Shining a spotlight on research for Bowel Cancer Awareness Month
Early diagnosis of dysplasia/cancer in IBD patients using a novel non-invasive test.
This collaborative project between St Mark’s and the Institute of Cancer Research aims to develop a blood test to spot early signs of cancer in people with Inflammatory Bowel Disease (IBD). Using the test could help target endoscopy to only those people who need it most.
The project is in an early stage, but there have been important and exciting findings to date, for example, the research team has seen a signature in the blood that, to a large extent, mirrors what is seen in endoscopic tissue samples (biopsies).
With the support of 40tude curing colon cancer and Bowel Research UK , this research will continue to develop significantly. The team hope that the research can lead quite rapidly to a non-invasive test for early cancer detection that will benefit people with IBD around the world. We are in a strong position to achieve this, for example because St Mark’s has one of the largest cohorts of IBD patients in the world, and we have strong national and international collaborative links with IBD colleagues which gives us access to thousands more IBD patients under endoscopic surveillance.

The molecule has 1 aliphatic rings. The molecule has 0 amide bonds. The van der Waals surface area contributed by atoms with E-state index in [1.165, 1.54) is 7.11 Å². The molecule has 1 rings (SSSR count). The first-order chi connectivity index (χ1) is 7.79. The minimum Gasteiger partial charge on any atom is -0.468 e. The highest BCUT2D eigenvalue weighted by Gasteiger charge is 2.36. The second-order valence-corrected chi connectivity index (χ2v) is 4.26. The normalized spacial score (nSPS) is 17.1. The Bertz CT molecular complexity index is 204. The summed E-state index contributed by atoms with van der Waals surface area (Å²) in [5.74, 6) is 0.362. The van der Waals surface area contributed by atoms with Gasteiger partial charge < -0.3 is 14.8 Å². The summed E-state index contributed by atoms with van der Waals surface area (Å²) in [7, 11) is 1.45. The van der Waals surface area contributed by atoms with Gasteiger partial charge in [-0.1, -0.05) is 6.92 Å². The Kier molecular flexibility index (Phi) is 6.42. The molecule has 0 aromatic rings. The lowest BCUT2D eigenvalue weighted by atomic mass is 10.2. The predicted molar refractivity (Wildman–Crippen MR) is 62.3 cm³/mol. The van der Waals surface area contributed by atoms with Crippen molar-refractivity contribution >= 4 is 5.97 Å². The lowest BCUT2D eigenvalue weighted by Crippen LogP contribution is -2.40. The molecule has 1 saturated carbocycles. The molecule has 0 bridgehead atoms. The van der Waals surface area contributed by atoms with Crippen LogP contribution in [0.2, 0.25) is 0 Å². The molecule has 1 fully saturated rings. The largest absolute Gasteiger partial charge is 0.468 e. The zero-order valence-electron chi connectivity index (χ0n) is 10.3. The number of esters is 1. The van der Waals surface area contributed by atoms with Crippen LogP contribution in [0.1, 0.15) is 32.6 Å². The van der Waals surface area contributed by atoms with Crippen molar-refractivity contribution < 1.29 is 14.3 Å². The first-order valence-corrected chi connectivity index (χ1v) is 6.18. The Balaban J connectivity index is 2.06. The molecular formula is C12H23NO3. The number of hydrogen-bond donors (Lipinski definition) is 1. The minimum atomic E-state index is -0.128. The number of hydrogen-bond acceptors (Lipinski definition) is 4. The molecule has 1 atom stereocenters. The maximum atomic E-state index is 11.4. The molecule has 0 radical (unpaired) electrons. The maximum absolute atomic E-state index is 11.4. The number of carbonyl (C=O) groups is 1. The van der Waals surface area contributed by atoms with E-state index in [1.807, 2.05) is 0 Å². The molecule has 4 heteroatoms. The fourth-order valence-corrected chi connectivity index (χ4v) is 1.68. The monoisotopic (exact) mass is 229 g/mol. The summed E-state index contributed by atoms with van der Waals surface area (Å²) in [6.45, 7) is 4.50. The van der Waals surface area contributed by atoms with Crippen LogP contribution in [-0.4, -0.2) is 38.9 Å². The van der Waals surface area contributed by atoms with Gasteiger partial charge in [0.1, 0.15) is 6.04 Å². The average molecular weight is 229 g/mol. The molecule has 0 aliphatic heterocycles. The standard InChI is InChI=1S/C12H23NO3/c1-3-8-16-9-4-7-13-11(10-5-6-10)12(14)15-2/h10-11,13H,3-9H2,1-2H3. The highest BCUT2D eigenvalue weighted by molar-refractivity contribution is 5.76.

Professor Trevor Graham, Director of the Centre for Evolution and Cancer at the Institute of Cancer Research, said “Our initial findings suggest we can see the early signs of cancer development by looking at DNA in the blood. There’s a long way to go, but we hope that our research will eventually reduce the need for people with IBD to have endoscopy.”
Kane, is a PhD student in Professor Graham’s group at the ICR. Funded by Bowel Research UK, and also supported by funding from 40tude Curing Colon Cancer, Kane is working in collaboration with Professor Ailsa Hart and her team at St Mark’s to research the development of the early detection blood test.